The Federal Communications Commission (FCC) approved rules to establish a single comprehensive centralized database of reassigned cell phone numbers, an important initial step in reducing class action liability for marketing researchers.

“The FCC database will start to address one of the most ridiculous problems in the 2015 Telephone Consumer Protection Act (TCPA) rules,” observed Howard Fienberg, VP Advocacy of the Insights Association. The association has supported the establishment of such a database for the last couple of years, in formal filings as well as in meetings with staff for FCC Chairman Ajit Pai and other commissioners.

The FCC settled on December 12 on the database as the best way for voice service providers to notify dialers and “aggregators” (telephone sample providers, in the case of the research industry) about numbers that have been reassigned, so that dialers can more easily avoid reaching the wrong customers and consumers. The rules also include a late addition: a safe harbor for accessors of the list against liability for errors in the database.

“While the database will help improve TCPA compliance,” Fienberg explained, “the FCC still hasn’t acted on the bigger picture necessity: TCPA reform.”

The 2015 TCPA rules, which make it exceptionally challenging to contact the 67.6% of American households that are only reachable on their cell phones to participate in legitimate research studies, set a one-call-before-liability standard, whereby a caller gets only one call to determine whether or not the number they are dialing, for which they thought they had prior express consent to call, has been reassigned to a new subscriber. As FCC Commissioner Michael O’Reilly stated at the time, the "exemption does not require consumers to accurately inform the caller that the number has been reassigned; ignores the worthlessness of uninformative voicemails; and even counts call attempts or informational texts where there was no response at all against the one call policy. Moreover, accidental misdials receive no protection whatsoever."

According to the FCC, an estimated 35 million numbers "are disconnected and made available for reassignment to new consumers each year." Some 100,000 wireless numbers are reassigned by telecommunications carriers every day. The best example of how this can go awry was cited by (then-Commissioner) Pai upon release of the 2015 rules: the Rubio's case, where a restaurant chain that thought it was sending texts to one of its employees got slapped with a $500,000 lawsuit by the new subscriber, who allowed 876 safety alerts to accumulate without making any attempt to notify the business that the cell phone number had been reassigned.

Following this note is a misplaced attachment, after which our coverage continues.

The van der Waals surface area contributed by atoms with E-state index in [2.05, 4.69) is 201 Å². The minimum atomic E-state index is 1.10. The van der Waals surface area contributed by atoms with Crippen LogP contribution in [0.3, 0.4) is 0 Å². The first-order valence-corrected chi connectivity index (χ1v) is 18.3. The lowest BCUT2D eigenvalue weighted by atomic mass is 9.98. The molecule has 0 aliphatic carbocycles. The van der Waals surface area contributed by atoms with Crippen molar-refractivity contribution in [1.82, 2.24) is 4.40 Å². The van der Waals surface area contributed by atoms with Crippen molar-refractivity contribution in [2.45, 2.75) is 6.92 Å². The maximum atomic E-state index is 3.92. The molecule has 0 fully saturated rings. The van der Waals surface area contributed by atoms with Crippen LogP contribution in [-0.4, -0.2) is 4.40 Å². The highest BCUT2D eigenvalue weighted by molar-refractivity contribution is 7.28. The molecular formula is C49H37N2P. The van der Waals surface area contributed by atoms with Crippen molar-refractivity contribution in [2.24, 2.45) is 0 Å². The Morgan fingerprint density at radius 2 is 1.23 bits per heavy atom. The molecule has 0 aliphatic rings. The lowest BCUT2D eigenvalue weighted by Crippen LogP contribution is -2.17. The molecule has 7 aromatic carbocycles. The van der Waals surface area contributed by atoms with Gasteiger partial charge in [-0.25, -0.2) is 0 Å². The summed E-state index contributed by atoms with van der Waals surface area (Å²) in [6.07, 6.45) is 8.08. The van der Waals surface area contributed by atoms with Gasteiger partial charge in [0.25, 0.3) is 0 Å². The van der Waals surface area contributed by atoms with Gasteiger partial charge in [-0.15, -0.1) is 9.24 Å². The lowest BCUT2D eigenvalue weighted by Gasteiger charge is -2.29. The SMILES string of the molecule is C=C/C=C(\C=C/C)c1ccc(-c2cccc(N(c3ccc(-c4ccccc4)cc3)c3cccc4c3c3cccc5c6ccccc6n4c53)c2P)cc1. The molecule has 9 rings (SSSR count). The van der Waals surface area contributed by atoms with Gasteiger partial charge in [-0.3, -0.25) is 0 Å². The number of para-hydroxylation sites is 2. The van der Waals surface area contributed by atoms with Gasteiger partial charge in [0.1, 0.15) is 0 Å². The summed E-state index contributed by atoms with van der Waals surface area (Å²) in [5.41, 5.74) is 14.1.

In this new Report and Order, the FCC requires voice service providers “to report the last date of permanent disconnection associated with their allocated and ported-in numbers to a reassigned numbers database administrator. A caller can then, if it chooses, use the database to determine whether a telephone number has been permanently disconnected after a date certain and therefore is no longer assigned to the party the caller wants to reach.” The rules will require a minimum aging period of 45 days before permanently disconnected telephone numbers can be reassigned, and require voice service providers to report information to the database monthly. The FCC agreed with the Insights Association that all carriers, including "wireless, wireline, and interconnected VoIP providers," will need to report to the database. The database will be managed by an independent third-party administrator, using a competitive bidding process. The FCC expects to solicit an administrator for the reassigned numbers database within the next year.

In response to a specific concern raised by the Insights Association after the FCC failed to allow third party sampling companies to access the Public Safety Answering Points (PSAP) emergency line do not call registry in 2012, the agency this time will allow telephone sample providers to access the database on behalf of their clients.

While the DC Circuit Court struck down much of the 2015 TCPA rules early this year, as the Insights Association and others involved in the case had requested, the FCC has yet to issue new regulations reforming the TCPA more broadly as demanded by the court decision, such as clarifying the definition of an autodialer.

“The marketing research and data analytics industry faces an intolerable number of costly TCPA class action litigation. The database won’t be launched overnight, so even lawsuits resulting from simple reassigned numbers will continue. It is past time for the FCC to deliver new rules, providing some certainty to dialers and cutting off the serial plaintiffs’ TCPA cash spigot,” concluded Fienberg.